Editor's Note: Even though Ghana has been commended by the US for sheltering the transfer of ex-convicts from Guantanamo bay, government has been faced with fierce criticism from Ghanaians as they (Ghanaians) insist of the need for these ex-convicts who have been documented to having ties with terrorists Jihadist groups to be sent back to the US. We have put together some concerns as posted on social media bringing you the top six reasons why Ghanaians are severely against the coming of the ex-convicts.
1. Security Threats.
With the background of these ex-convicts, Mahmud Umar Muhammad Bin Atef and Khalid Muhammad Salih Al-Dhuby noted to be hinged on activities with terrorist group, Al-queeda, Ghanaians predict the nation's poor security standing remains at the highest risk of a breach.
Bylswils Arthurolands on Facebook expressed his concerns arguing that
Francis Odei-Ansong on Facebook also writes, w
2. Has The Potential Of Marring The 2016 Elections
In line with claims of the ex-convicts posing a security threat, Ghanaians also fear these known terrorists have the potential of denting the image of the 2016 elections. With the elections barely 10 months away, Ghanaians fear these ex-convicts could engage vigilante groups to temper with the outcome of the elections considering their experience in political conspiracies and attempts of topple specific governments as happening in war torn North African states.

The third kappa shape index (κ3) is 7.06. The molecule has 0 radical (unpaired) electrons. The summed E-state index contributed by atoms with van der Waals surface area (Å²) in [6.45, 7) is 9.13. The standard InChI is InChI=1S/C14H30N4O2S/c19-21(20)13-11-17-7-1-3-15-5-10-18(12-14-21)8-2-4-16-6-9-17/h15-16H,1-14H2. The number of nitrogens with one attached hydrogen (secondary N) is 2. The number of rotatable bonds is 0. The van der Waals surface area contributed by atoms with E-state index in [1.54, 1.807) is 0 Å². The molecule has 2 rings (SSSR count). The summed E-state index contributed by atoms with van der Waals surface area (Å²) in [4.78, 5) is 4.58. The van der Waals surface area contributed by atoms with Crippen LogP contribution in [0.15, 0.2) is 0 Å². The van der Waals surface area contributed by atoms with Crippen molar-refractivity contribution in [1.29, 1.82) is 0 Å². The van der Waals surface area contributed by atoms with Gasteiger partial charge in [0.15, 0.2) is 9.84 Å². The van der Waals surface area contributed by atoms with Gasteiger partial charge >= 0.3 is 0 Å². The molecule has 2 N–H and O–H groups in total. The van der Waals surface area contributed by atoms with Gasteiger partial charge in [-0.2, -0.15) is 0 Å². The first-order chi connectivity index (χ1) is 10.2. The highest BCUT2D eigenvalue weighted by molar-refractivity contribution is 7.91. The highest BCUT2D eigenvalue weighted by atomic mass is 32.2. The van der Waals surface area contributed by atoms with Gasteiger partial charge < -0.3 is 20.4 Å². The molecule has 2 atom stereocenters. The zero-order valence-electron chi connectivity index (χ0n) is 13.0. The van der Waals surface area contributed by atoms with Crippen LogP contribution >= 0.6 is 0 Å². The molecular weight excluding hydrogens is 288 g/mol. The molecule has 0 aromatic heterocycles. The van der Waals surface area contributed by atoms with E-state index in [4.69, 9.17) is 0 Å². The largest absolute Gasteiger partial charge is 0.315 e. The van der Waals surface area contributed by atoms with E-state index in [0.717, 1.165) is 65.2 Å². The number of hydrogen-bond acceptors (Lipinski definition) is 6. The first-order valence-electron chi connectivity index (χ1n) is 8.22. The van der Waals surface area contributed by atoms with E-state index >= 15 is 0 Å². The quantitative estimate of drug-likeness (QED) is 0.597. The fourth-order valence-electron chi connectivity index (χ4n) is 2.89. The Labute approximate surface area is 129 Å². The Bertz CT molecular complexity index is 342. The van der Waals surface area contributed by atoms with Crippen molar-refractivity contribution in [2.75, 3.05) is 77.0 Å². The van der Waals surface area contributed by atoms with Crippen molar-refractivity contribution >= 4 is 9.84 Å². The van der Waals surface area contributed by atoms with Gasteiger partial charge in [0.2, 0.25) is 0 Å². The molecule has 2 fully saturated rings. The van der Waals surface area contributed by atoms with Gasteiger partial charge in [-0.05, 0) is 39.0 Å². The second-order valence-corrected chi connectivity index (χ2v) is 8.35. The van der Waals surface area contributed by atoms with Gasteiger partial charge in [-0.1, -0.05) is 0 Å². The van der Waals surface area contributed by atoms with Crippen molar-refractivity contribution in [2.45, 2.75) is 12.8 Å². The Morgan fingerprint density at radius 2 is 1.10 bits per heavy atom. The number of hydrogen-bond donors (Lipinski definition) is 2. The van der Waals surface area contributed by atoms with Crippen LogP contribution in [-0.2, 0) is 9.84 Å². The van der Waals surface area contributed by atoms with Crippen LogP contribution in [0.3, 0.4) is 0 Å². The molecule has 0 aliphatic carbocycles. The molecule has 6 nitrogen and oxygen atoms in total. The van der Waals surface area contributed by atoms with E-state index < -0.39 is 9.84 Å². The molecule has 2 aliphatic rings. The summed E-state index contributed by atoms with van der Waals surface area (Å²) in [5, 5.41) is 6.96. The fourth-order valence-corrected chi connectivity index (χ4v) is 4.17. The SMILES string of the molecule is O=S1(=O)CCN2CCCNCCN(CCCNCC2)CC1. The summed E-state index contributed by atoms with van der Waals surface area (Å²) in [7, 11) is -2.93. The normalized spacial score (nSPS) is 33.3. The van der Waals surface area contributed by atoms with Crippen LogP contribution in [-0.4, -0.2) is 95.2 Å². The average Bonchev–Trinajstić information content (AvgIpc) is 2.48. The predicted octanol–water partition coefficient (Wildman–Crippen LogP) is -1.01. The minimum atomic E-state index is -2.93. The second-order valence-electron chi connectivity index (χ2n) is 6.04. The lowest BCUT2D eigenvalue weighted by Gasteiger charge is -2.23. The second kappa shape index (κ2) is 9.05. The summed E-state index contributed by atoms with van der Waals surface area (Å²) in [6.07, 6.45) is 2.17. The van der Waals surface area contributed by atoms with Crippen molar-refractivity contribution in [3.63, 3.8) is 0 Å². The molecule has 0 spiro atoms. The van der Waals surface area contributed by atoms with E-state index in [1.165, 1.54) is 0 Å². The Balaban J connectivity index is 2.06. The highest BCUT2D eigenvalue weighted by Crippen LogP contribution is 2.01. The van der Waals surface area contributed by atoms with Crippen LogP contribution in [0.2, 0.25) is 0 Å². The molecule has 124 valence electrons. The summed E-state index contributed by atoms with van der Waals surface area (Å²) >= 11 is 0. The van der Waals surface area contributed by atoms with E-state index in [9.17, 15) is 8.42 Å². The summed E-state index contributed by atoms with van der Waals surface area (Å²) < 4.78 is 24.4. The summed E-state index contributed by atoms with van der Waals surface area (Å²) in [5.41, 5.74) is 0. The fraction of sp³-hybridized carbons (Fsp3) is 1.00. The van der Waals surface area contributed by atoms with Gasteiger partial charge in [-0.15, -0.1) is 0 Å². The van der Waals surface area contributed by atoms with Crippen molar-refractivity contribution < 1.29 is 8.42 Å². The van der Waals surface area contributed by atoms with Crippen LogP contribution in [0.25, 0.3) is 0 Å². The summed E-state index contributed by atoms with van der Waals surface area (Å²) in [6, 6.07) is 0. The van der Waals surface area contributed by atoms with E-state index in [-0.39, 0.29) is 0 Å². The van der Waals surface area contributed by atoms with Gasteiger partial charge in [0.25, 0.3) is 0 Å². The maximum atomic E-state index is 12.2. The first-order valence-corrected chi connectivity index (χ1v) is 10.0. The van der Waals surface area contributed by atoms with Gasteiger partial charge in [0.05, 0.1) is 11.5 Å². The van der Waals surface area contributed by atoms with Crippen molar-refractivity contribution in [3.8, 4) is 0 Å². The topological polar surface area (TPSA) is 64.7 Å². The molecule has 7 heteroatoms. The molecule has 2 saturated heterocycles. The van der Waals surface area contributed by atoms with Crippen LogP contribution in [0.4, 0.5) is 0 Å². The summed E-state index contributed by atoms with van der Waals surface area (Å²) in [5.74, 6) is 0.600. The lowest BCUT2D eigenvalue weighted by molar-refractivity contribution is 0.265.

3. Indoctrination Of Idle Minds With Islamist Ideas
Bearing in mind recent history of a university graduate, Nazir Nortei Alema been lured to join the world's most sought after terrorist group, Islamic State (IS), there has been mounted fears over the chances of the ex-convicts to teach idle-minded Ghanaian youths the ideologies of terrorism and Islamist beliefs especially when Ghana records one of the highest rate of graduate unemployment in the world. What can't these ex-convicts do that IS did to Ghana's intelligent graduate from the Kwame Nkrumah University of Science and Technology (KNUST), questions Ghanaians are posing government.
4. Low Investor Confidence
''No investor will ever risk investing his money into a country noted to be harboring one of the world's most feared terrorists,'' Nicholas Cudjoe on Facebook asks. The concern of a dip in investor confidence remains one of the major troubles of Ghanaians.
Nana Amma Boakyewaa aguing on Facebook;
5. An Indictment On Ghana's Foreign Policy
A matter of concern by most Ghanaians, especially those on social media over the ex-convict development is the threat government poses on Ghana's sovereignty and international integrity. The interpretation by most Ghanaians is that the move by government to agree to the request by the US shows how weak our foreign policies remain.
Isaac Oware-Arthur argues on Facebook, that
Fada Wiggez also writes,
Meanwhile, the minister of foreign affairs and regional integration, Hanna Tetteh has argued that the coming in of the ex-convicts do not pose any security threats to Ghana.